Experts and environmentalists in Bangladesh began to stage protests and dialogues against the proposed power plant highlighting its high environmental risks. As the matter moved to the court, the High Court in Bangladesh ruled against the establishment of the plant without assessing environmental aspects. In response of the High Court ruling, the Department of Environment (DoE) rushed to publish an Environmental Impact Assessment (EIA) report and declared the proposed plant as ‘environment friendly’. Following their declaration, the DoE made its EIA open to the public and asked for feedback online, whereas the rule is to publish the report for feedback at first and then finalize it to either approve or disapprove the plant in subject. Finally based on this undue proceeding, the two governments of Bangladesh and India on 20 April, 2013 signed the treaty to build the Rampal power plant. The framework agreed in the treaty includes about joint initiative, implementation and purchase.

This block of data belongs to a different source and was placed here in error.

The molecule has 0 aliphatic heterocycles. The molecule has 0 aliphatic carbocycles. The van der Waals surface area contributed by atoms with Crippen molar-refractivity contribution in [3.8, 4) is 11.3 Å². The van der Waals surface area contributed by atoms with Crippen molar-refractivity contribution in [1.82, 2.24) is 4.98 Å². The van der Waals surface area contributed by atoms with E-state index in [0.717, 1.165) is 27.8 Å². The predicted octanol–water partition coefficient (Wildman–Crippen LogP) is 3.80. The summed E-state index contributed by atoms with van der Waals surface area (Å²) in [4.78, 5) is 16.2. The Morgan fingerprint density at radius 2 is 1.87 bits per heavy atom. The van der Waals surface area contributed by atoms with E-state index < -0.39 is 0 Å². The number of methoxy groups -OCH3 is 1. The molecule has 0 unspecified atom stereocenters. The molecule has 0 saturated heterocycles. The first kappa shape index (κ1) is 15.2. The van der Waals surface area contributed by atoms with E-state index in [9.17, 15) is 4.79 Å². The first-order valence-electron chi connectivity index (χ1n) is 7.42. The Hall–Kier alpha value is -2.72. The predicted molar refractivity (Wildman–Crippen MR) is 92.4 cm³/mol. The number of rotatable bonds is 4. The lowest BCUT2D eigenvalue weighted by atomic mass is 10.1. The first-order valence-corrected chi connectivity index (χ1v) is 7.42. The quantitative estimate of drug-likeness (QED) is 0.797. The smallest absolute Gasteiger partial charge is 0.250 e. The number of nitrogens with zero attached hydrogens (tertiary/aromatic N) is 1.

It has to be mentioned in here that NTPC proposed a similar power plant for the state of Chhattisgarh to produce the same amount, 1,320 megawatt, of electricity. The proposal was termed as ‘highly threatening to environment’ by the Green Panel of the India’s ministry of environment and eventually disapproved. The Green Panel published their EIA report where the disapproval was explained and justified. Here we can raise the question that how a proposal disapproved by the Indian environmental regulators in grounds of affecting their environment gets approval by the Bangladeshi authorities when it comes at affecting the environment of Bangladesh?